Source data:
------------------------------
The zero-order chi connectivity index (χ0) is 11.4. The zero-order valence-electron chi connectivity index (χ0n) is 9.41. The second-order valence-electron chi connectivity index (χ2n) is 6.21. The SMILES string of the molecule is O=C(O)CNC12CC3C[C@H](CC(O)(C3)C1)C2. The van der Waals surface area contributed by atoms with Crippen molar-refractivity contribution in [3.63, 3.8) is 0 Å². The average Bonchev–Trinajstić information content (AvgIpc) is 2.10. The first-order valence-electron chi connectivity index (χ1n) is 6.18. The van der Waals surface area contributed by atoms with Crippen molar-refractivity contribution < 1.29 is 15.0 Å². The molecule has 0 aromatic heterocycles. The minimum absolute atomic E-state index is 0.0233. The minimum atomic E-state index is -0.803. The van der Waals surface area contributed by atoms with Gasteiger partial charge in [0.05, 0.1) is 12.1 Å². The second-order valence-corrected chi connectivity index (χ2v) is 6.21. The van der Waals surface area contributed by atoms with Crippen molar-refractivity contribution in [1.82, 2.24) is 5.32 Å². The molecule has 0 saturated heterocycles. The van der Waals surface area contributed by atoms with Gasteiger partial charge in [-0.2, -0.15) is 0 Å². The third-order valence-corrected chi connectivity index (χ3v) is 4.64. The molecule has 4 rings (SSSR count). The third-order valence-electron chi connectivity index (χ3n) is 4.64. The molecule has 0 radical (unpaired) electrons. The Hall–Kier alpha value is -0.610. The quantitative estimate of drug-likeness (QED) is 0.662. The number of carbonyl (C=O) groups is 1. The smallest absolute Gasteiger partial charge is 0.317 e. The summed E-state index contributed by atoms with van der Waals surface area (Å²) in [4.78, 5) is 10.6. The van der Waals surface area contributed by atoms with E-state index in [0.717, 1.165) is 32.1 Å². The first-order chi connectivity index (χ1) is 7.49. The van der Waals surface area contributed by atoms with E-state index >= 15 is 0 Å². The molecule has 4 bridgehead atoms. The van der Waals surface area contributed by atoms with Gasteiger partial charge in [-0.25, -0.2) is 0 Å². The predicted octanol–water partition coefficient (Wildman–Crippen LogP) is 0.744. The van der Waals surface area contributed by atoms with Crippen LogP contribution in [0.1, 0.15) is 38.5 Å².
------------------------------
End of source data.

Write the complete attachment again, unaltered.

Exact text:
The zero-order chi connectivity index (χ0) is 11.4. The zero-order valence-electron chi connectivity index (χ0n) is 9.41. The second-order valence-electron chi connectivity index (χ2n) is 6.21. The SMILES string of the molecule is O=C(O)CNC12CC3C[C@H](CC(O)(C3)C1)C2. The van der Waals surface area contributed by atoms with Crippen molar-refractivity contribution in [3.63, 3.8) is 0 Å². The average Bonchev–Trinajstić information content (AvgIpc) is 2.10. The first-order valence-electron chi connectivity index (χ1n) is 6.18. The van der Waals surface area contributed by atoms with Crippen molar-refractivity contribution < 1.29 is 15.0 Å². The molecule has 0 aromatic heterocycles. The minimum absolute atomic E-state index is 0.0233. The minimum atomic E-state index is -0.803. The van der Waals surface area contributed by atoms with Gasteiger partial charge in [0.05, 0.1) is 12.1 Å². The second-order valence-corrected chi connectivity index (χ2v) is 6.21. The van der Waals surface area contributed by atoms with Crippen molar-refractivity contribution in [1.82, 2.24) is 5.32 Å². The molecule has 0 saturated heterocycles. The van der Waals surface area contributed by atoms with Gasteiger partial charge in [-0.2, -0.15) is 0 Å². The third-order valence-corrected chi connectivity index (χ3v) is 4.64. The molecule has 4 rings (SSSR count). The third-order valence-electron chi connectivity index (χ3n) is 4.64. The molecule has 0 radical (unpaired) electrons. The Hall–Kier alpha value is -0.610. The quantitative estimate of drug-likeness (QED) is 0.662. The number of carbonyl (C=O) groups is 1. The smallest absolute Gasteiger partial charge is 0.317 e. The summed E-state index contributed by atoms with van der Waals surface area (Å²) in [4.78, 5) is 10.6. The van der Waals surface area contributed by atoms with E-state index in [0.717, 1.165) is 32.1 Å². The first-order chi connectivity index (χ1) is 7.49. The van der Waals surface area contributed by atoms with E-state index >= 15 is 0 Å². The molecule has 4 bridgehead atoms. The van der Waals surface area contributed by atoms with Gasteiger partial charge in [-0.25, -0.2) is 0 Å². The predicted octanol–water partition coefficient (Wildman–Crippen LogP) is 0.744. The van der Waals surface area contributed by atoms with Crippen LogP contribution in [0.1, 0.15) is 38.5 Å².